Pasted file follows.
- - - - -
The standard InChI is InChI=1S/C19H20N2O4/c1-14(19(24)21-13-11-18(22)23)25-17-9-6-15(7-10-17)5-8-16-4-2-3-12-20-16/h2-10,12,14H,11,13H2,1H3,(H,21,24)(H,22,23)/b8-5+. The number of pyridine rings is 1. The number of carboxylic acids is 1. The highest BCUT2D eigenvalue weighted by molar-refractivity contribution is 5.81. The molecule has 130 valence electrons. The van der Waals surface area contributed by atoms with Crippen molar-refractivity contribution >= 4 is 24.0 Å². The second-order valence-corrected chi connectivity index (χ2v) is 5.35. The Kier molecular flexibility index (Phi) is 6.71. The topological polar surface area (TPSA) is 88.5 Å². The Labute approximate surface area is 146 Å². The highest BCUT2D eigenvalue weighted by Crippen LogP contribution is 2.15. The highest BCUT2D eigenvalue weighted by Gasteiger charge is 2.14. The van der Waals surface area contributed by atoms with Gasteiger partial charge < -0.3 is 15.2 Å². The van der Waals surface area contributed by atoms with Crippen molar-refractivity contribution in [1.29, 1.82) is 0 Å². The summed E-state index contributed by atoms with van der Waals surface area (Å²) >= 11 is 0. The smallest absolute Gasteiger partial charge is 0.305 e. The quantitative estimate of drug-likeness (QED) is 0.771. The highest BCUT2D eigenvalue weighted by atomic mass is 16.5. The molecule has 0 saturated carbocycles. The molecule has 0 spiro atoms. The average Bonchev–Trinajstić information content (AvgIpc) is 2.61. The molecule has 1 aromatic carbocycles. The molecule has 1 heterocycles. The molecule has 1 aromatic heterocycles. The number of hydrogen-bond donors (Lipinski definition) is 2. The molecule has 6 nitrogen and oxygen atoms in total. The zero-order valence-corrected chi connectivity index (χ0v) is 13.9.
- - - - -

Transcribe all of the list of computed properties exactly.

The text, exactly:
The standard InChI is InChI=1S/C19H20N2O4/c1-14(19(24)21-13-11-18(22)23)25-17-9-6-15(7-10-17)5-8-16-4-2-3-12-20-16/h2-10,12,14H,11,13H2,1H3,(H,21,24)(H,22,23)/b8-5+. The number of pyridine rings is 1. The number of carboxylic acids is 1. The highest BCUT2D eigenvalue weighted by molar-refractivity contribution is 5.81. The molecule has 130 valence electrons. The van der Waals surface area contributed by atoms with Crippen molar-refractivity contribution >= 4 is 24.0 Å². The second-order valence-corrected chi connectivity index (χ2v) is 5.35. The Kier molecular flexibility index (Phi) is 6.71. The topological polar surface area (TPSA) is 88.5 Å². The Labute approximate surface area is 146 Å². The highest BCUT2D eigenvalue weighted by Crippen LogP contribution is 2.15. The highest BCUT2D eigenvalue weighted by Gasteiger charge is 2.14. The van der Waals surface area contributed by atoms with Gasteiger partial charge < -0.3 is 15.2 Å². The van der Waals surface area contributed by atoms with Crippen molar-refractivity contribution in [1.29, 1.82) is 0 Å². The summed E-state index contributed by atoms with van der Waals surface area (Å²) >= 11 is 0. The smallest absolute Gasteiger partial charge is 0.305 e. The quantitative estimate of drug-likeness (QED) is 0.771. The highest BCUT2D eigenvalue weighted by atomic mass is 16.5. The molecule has 0 saturated carbocycles. The molecule has 0 spiro atoms. The average Bonchev–Trinajstić information content (AvgIpc) is 2.61. The molecule has 1 aromatic carbocycles. The molecule has 1 heterocycles. The molecule has 1 aromatic heterocycles. The number of hydrogen-bond donors (Lipinski definition) is 2. The molecule has 6 nitrogen and oxygen atoms in total. The zero-order valence-corrected chi connectivity index (χ0v) is 13.9.